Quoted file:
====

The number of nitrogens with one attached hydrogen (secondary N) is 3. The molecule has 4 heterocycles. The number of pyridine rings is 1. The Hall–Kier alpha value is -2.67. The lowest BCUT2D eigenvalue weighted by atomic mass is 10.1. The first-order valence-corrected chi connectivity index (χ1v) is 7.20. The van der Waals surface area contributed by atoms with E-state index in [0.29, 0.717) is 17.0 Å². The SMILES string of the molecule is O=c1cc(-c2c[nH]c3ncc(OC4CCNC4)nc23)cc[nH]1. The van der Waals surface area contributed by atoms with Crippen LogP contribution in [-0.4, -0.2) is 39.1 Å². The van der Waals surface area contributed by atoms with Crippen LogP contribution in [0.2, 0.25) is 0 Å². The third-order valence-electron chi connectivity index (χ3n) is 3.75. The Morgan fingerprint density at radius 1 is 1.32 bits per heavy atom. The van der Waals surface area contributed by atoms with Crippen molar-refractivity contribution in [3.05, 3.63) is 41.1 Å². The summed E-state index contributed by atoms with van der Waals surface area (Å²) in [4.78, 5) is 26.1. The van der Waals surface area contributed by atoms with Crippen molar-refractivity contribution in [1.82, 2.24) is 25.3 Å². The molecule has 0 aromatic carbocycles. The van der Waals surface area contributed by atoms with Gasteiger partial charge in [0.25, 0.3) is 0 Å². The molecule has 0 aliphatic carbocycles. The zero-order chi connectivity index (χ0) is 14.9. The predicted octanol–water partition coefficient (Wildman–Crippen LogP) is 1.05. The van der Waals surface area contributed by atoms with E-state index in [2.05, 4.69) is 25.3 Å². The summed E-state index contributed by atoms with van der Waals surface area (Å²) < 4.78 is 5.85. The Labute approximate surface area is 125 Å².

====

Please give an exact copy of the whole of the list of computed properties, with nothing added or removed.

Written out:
The number of nitrogens with one attached hydrogen (secondary N) is 3. The molecule has 4 heterocycles. The number of pyridine rings is 1. The Hall–Kier alpha value is -2.67. The lowest BCUT2D eigenvalue weighted by atomic mass is 10.1. The first-order valence-corrected chi connectivity index (χ1v) is 7.20. The van der Waals surface area contributed by atoms with E-state index in [0.29, 0.717) is 17.0 Å². The SMILES string of the molecule is O=c1cc(-c2c[nH]c3ncc(OC4CCNC4)nc23)cc[nH]1. The van der Waals surface area contributed by atoms with Crippen LogP contribution in [-0.4, -0.2) is 39.1 Å². The van der Waals surface area contributed by atoms with Crippen LogP contribution in [0.2, 0.25) is 0 Å². The third-order valence-electron chi connectivity index (χ3n) is 3.75. The Morgan fingerprint density at radius 1 is 1.32 bits per heavy atom. The van der Waals surface area contributed by atoms with Crippen molar-refractivity contribution in [3.05, 3.63) is 41.1 Å². The summed E-state index contributed by atoms with van der Waals surface area (Å²) in [4.78, 5) is 26.1. The van der Waals surface area contributed by atoms with Crippen molar-refractivity contribution in [1.82, 2.24) is 25.3 Å². The molecule has 0 aromatic carbocycles. The van der Waals surface area contributed by atoms with Gasteiger partial charge in [0.25, 0.3) is 0 Å². The molecule has 0 aliphatic carbocycles. The zero-order chi connectivity index (χ0) is 14.9. The predicted octanol–water partition coefficient (Wildman–Crippen LogP) is 1.05. The van der Waals surface area contributed by atoms with E-state index in [2.05, 4.69) is 25.3 Å². The summed E-state index contributed by atoms with van der Waals surface area (Å²) < 4.78 is 5.85. The Labute approximate surface area is 125 Å².